Veteran deproliferation activist Andrew Feinstein is one exception, saying:
“Our governments spend over 1.75 trillion dollars every year on wars, on weapons, on conflict…If we could deploy that sort of resource to address the coronavirus crisis that we’re currently living through, imagine what else we could be doing. Imagine how we could be fighting the climate crisis, how we could be addressing global poverty, inequality. Our priority should never be war; our priorities need to be public health, the environment, and human well being.”
A new study found that in the past eight weeks alone, the country’s super wealthy have added a further $368.8 billion to their already enormous fortunes. All this comes at the same time that the economy has undeniably imploded for working people. A record 36 million Americans have filed for unemployment insurance, with millions more losing their employer-based healthcare plans, and around a third of the country not paying its rent. Of course, the money is not coming from nowhere. It is certainly not coming from billionaires’ hard work. It is coming from us: from our pockets and those of the global poor, who will be forced to pay for the virus and the huge tax cuts later. The fact that billionaires’ wealth is rising so rapidly in a period of economic collapse is a sign that the rich’s wealth is barely even connected to productive forces anymore and has more to do with how much wealth one can take from public coffers.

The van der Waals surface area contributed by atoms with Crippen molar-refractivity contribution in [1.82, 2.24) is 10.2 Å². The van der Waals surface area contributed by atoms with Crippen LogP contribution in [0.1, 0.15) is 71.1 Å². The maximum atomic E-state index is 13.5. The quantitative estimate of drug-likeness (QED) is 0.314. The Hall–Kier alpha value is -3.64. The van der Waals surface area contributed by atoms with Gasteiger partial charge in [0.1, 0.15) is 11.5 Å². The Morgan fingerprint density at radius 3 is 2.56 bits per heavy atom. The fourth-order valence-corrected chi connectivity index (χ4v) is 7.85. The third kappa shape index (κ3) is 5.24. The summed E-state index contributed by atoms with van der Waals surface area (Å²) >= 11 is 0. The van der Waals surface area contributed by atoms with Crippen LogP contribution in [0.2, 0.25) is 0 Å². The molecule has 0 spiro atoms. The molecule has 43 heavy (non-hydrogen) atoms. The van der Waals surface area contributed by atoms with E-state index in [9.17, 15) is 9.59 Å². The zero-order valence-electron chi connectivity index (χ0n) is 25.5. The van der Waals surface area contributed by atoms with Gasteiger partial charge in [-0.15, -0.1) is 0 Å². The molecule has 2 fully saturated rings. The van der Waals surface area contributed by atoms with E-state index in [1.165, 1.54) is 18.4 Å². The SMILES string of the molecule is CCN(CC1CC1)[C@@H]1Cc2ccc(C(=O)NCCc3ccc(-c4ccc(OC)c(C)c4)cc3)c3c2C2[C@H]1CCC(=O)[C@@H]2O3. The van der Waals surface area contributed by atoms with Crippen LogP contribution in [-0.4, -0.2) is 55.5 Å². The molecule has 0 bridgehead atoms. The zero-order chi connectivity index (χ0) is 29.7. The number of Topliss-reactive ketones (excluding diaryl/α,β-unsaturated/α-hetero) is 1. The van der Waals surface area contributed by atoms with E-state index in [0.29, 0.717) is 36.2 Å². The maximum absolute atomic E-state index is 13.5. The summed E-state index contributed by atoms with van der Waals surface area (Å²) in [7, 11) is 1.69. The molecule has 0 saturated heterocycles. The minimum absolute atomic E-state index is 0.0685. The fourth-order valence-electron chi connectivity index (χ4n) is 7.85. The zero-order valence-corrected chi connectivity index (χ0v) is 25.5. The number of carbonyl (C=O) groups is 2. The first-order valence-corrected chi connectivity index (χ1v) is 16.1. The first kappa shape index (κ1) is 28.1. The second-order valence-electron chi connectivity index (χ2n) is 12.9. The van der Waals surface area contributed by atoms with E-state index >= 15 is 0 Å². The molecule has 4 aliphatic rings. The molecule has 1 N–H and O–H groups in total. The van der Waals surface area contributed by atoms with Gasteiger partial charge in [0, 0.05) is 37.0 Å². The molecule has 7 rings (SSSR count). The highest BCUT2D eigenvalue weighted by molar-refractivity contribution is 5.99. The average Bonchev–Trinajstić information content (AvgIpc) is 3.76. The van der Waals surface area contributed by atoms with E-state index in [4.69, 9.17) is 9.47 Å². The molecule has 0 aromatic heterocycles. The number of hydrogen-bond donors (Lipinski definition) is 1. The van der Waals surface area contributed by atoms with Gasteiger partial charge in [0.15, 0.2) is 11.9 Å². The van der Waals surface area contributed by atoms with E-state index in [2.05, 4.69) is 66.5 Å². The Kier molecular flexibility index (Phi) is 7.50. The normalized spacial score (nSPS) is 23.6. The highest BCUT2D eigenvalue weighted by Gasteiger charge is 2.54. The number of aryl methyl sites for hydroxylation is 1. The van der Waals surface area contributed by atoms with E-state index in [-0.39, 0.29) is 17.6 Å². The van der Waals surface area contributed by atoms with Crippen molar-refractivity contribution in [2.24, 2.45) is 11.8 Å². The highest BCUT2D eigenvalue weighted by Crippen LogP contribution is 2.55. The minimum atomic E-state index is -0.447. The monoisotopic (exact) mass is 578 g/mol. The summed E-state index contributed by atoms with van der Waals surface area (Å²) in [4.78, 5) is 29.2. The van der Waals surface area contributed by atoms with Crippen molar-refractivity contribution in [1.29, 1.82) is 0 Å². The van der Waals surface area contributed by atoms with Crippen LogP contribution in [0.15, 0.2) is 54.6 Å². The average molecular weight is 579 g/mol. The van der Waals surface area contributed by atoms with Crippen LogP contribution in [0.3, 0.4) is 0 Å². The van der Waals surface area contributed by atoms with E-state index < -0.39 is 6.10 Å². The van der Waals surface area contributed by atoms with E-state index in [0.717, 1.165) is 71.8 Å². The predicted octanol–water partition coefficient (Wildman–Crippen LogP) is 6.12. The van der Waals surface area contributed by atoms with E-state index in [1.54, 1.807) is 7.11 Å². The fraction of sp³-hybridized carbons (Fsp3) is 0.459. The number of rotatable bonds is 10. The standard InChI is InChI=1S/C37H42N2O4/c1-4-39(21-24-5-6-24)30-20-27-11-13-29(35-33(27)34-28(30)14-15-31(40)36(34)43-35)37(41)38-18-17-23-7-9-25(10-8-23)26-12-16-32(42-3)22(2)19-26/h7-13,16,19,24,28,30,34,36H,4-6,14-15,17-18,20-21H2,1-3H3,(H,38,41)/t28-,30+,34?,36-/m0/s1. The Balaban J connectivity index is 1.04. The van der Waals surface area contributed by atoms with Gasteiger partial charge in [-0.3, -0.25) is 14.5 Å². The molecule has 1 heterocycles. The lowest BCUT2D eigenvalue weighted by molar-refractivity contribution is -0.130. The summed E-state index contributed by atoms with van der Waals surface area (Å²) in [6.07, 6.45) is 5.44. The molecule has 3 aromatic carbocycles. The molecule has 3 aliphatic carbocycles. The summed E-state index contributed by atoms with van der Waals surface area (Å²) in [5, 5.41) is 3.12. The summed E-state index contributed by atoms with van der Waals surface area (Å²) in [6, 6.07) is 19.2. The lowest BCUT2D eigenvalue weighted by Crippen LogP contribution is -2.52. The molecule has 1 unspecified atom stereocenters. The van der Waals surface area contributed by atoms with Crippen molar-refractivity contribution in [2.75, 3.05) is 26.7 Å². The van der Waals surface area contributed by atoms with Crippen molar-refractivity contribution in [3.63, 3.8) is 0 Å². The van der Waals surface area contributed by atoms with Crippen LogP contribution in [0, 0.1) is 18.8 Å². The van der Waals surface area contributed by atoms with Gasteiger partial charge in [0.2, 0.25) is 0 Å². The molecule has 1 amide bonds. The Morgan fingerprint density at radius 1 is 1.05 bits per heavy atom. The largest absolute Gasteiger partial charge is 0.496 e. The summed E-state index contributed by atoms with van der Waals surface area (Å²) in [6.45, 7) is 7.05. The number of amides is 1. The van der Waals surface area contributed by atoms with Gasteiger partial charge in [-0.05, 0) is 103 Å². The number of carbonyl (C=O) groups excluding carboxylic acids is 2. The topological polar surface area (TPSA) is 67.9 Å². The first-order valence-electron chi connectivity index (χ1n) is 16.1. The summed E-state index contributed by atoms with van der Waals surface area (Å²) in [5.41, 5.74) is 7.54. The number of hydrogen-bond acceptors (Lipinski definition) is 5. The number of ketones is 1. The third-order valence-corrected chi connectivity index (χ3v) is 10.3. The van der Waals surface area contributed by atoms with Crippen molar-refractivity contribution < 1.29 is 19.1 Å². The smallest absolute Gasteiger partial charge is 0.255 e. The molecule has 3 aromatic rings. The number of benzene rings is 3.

New polls show an overwhelming desire by Americans to see some kind of retaliation against China over its handling of the coronavirus outbreak.
As a result of the media coverage, an epidemic of anti-Chinese xenophobia has also spread across the U.S., even negatively affecting many non-Chinese Asian communities. A Thai woman was racially abused on the Los Angeles subway, Indiana hotels refused to serve two Hmong men on the grounds that they probably had coronavirus and Vietnamese students in California have been bullied and abused at school by gangs yelling “coronavirus.” Racists are not known for their precise knowledge of culture and geography.
Correspondents from Bloomberg reported that under pressure from Washington, Indonesia will likely refuse to buy Russian and Chinese weapons. A U.S. State Department spokesman informed Bloomberg that the United States had asked all its allies and partners to abandon new contracts to buy Russian military equipment to avoid sanctions under the Countering America’s Adversaries Through Sanctions Act (CAATSA). This law was signed by U.S. President Donald Trump in the summer of 2017 and has been used to justify Washington’s economic aggression against many states, especially Russia, China, Iran and North Korea.
Indonesia has been a customer of Russian weapons since Achmed Sukarno was the head of the country in the early years of the Cold War. The current administration of Joko Widodo plans to buy 11 Russian Su-35 aircraft, but Washington has made it clear that if that happens, they will impose sanctions against Jakarta.